Cloquet is motivated by the lopsided conclusion to 2016. Benilde-St. Margaret’s ran wild that November night.

“We didn’t end the way we wanted to last year. We got beat by a better team — there’s no question about it,” Lenarz said. “So we have to make sure we work to get to a point where we can compete at that level.”

Duluth East: New district, old rivalries

When the Minnesota State High School League introduced district football in 2015, the chief objective was to alleviate scheduling nightmares. Programs were (mostly) organized by geography and lumped together in smaller sub-districts based on enrollment. And while change is about as popular as a tax increase, for the most part, the new setup has worked.

Duluth East would have begged to differ the past two years.

The Northland’s largest school was slotted in the rugged and far-reaching North Central District. Last spring, though, the Greyhounds got their wish — relocation to the locally based Northeast.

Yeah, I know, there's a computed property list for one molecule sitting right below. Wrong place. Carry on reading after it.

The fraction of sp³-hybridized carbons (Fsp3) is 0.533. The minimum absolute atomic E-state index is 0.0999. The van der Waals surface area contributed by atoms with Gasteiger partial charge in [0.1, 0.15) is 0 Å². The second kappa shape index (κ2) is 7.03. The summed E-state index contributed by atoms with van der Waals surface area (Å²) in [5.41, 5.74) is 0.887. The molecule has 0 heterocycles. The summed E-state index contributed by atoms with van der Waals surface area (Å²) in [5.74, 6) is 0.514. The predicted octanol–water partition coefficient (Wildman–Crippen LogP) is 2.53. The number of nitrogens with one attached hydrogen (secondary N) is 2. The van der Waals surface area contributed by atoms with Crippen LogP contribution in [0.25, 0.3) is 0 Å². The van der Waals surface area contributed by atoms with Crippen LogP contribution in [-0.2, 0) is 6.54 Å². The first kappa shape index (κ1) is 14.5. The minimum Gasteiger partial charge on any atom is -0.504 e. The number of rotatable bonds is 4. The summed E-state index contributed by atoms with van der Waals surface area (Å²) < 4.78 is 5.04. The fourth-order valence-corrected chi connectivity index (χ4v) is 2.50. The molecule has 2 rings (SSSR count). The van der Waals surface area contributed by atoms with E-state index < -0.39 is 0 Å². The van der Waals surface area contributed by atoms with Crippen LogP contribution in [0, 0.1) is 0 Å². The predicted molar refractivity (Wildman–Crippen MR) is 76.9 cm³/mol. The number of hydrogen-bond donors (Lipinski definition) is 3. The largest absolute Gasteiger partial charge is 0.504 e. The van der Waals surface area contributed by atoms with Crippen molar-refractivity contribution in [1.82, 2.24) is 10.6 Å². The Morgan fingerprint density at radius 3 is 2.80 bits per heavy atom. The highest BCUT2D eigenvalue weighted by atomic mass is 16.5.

Goodbye, Monticello, St. Francis and Chisago Lakes Area. Hello, Hermantown, Cloquet and Proctor.

“We’re beyond excited to be able to play this schedule,” East coach Joe Hietala said. “We have natural rivalries with most of the teams we’re playing.”

Minus a cross-town trek to Denfeld, East’s 2016 road trips were to Princeton, Lindstrom and St. Francis twice. This time around, the Greyhounds go to North Branch, Hermantown, Grand Rapids and Hibbing. Home contests feature Big Lake, Proctor, Denfeld and Cloquet.

“I’ll take a road trip to Hermantown as opposed to Monticello,” Hietala said. “What a Godsend that is, to be able to spend 15 minutes on the bus to get to a game instead of three hours one way.”

East also should benefit in the win-loss column. The North Central was a gauntlet, rife with teams that play a different brand of football. It’s no surprise, then, that the Greyhounds last won more than two games in 2011, when they were 3-6.